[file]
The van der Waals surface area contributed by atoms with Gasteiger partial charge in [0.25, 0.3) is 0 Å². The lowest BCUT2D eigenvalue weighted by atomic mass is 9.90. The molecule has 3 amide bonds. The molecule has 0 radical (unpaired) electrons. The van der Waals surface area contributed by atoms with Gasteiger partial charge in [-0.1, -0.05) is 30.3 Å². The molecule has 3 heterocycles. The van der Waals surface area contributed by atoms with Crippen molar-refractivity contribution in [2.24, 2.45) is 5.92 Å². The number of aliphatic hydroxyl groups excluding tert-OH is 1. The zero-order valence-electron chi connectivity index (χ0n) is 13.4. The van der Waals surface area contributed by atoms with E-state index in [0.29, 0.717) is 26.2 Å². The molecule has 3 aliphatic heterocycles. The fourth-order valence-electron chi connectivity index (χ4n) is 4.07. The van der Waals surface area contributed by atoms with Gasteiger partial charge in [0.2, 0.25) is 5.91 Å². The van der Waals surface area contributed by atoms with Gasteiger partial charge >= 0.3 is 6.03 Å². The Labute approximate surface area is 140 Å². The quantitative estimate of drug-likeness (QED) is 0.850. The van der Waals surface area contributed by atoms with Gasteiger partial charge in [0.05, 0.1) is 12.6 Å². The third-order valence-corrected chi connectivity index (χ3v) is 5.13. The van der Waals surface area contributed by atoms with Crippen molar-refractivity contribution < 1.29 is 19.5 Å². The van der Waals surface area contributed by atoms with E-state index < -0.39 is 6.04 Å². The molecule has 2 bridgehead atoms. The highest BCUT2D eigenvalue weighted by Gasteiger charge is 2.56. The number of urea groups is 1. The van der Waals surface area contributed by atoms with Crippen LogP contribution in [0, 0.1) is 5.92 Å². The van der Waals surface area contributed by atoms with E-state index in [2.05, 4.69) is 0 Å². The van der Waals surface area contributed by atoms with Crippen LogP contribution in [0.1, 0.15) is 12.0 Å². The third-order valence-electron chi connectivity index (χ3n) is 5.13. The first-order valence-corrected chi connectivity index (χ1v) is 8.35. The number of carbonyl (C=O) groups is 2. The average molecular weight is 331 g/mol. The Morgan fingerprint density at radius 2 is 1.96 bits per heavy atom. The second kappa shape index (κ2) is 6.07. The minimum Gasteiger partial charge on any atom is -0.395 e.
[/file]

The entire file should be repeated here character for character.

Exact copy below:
The van der Waals surface area contributed by atoms with Gasteiger partial charge in [0.25, 0.3) is 0 Å². The lowest BCUT2D eigenvalue weighted by atomic mass is 9.90. The molecule has 3 amide bonds. The molecule has 0 radical (unpaired) electrons. The van der Waals surface area contributed by atoms with Gasteiger partial charge in [-0.1, -0.05) is 30.3 Å². The molecule has 3 heterocycles. The van der Waals surface area contributed by atoms with Crippen molar-refractivity contribution in [2.24, 2.45) is 5.92 Å². The number of aliphatic hydroxyl groups excluding tert-OH is 1. The zero-order valence-electron chi connectivity index (χ0n) is 13.4. The van der Waals surface area contributed by atoms with E-state index in [0.29, 0.717) is 26.2 Å². The molecule has 3 aliphatic heterocycles. The fourth-order valence-electron chi connectivity index (χ4n) is 4.07. The van der Waals surface area contributed by atoms with Gasteiger partial charge in [0.2, 0.25) is 5.91 Å². The van der Waals surface area contributed by atoms with Gasteiger partial charge >= 0.3 is 6.03 Å². The Labute approximate surface area is 140 Å². The quantitative estimate of drug-likeness (QED) is 0.850. The van der Waals surface area contributed by atoms with Gasteiger partial charge in [0.05, 0.1) is 12.6 Å². The third-order valence-corrected chi connectivity index (χ3v) is 5.13. The van der Waals surface area contributed by atoms with Crippen molar-refractivity contribution < 1.29 is 19.5 Å². The van der Waals surface area contributed by atoms with E-state index < -0.39 is 6.04 Å². The molecule has 2 bridgehead atoms. The highest BCUT2D eigenvalue weighted by Gasteiger charge is 2.56. The number of urea groups is 1. The van der Waals surface area contributed by atoms with Crippen LogP contribution in [0, 0.1) is 5.92 Å². The van der Waals surface area contributed by atoms with E-state index in [2.05, 4.69) is 0 Å². The van der Waals surface area contributed by atoms with Crippen LogP contribution in [0.1, 0.15) is 12.0 Å². The third-order valence-electron chi connectivity index (χ3n) is 5.13. The first-order valence-corrected chi connectivity index (χ1v) is 8.35. The number of carbonyl (C=O) groups is 2. The average molecular weight is 331 g/mol. The Morgan fingerprint density at radius 2 is 1.96 bits per heavy atom. The second kappa shape index (κ2) is 6.07. The minimum Gasteiger partial charge on any atom is -0.395 e.